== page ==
The Karnataka government’s plan to revive the controversial steel flyover project costing almost Rs 2,000 crore and 2,000 trees in Bengaluru is facing a roadblock. The Karnataka High Court on Wednesday noted the Bangalore Development Authority (BDA) cannot go ahead with the controversial steel flyover project without receiving the mandatory environmental clearance from the State Environment Impact Assessment Authority— Karnataka.
This means the 7-km long steel flyover project between Esteem Mall in Hebbal to Chalukya Circle in Bengaluru is likely to fail the legal scrutiny, according to activists.
Leo Saldanha, an expert in environmental law and co-ordinator of the Environment Support Group (ESG), said, “Our stand is at this point there is no project. As for a proposal to be a ‘project,’ there has to be land use clearance first which itself has go through four stages of public consultation process as mentioned in the Karnataka Town Planning Act.”
The same has been stated by the Karnataka High Court order in a case filed by ESG against the Bangalore Metro authorities in 2009.
“So even if the Chief Minister puts together the plan, it does not make it legal as it is in contravention of the law,” he added.
Karnataka’s Advocate General Udaya Holla informed the court that the BDA hasn't applied for environmental clearance yet.
Wednesday’s observation was made by the Karnataka HC based on the National Green Tribunal order. The court was hearing a writ petition filed by the Namma Bengaluru Foundation in November 2016. NBF had approached the court after the BDA allegedly did not answer Right to Information applications on the project. The next hearing will be held in June 2019.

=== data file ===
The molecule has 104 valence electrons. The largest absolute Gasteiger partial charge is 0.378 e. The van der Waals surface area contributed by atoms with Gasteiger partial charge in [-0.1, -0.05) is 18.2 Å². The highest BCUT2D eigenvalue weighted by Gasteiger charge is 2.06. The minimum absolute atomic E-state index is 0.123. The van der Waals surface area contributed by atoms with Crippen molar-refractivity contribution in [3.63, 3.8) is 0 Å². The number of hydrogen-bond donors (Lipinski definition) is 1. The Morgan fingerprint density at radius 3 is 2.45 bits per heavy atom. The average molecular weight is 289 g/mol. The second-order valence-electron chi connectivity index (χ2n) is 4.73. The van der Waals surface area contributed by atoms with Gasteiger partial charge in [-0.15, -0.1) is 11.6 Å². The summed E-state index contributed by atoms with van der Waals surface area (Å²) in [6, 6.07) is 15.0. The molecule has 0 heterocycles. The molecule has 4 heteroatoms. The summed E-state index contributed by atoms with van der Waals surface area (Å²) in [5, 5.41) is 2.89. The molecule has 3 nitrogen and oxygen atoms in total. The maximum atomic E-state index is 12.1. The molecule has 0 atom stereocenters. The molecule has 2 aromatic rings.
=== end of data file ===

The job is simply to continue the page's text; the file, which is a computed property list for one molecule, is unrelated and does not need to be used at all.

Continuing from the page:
Incidentally, a coalition of civic activist groups— Citizens for Bengaluru, Bengaluru Bus Prayanikara Vedike, CIVIC, Environment Support Group and Bangalore Environment Trust had recently approached the Member-Secretary of State-Level Environment Impact Assessment Authority – Karnataka.
In their letter they pointed out that an environmental clearance can’t be given to the project as it is in violation of Karnataka Town and Country Planning Act and various Karnataka High Court orders.
The proposal was shelved by the Siddaramaiah government after sustained protests, and various cases filed by activists at the Karnataka High Court and National Green Tribunal.
An 8,000-person human chain protested along the route of the proposed flyover from Chalukya Circle to Esteem Mall held in February 2016. Those opposed to the project had argued that the elevated corridor would be futile in attempting to ease congestion, especially at the cost of Rs 1,800 crore and 2,000 trees. A study by urban mobility expert and IISc professor Ashish Verma has predicted that at the current rate of private vehicle ownership, the steel flyover would likely be congested on the first day itself.
The project came to prominence once again after Deputy Chief Minister G Parameshwara, who holds the Bengaluru Development portfolio, announced that the government will “relook” into the project on January 1 as a measure to ease traffic congestion. Support also came from his ministerial colleague and Water Resources Minister DK Shivakumar who accused the BJP of opposing the project only for political gain.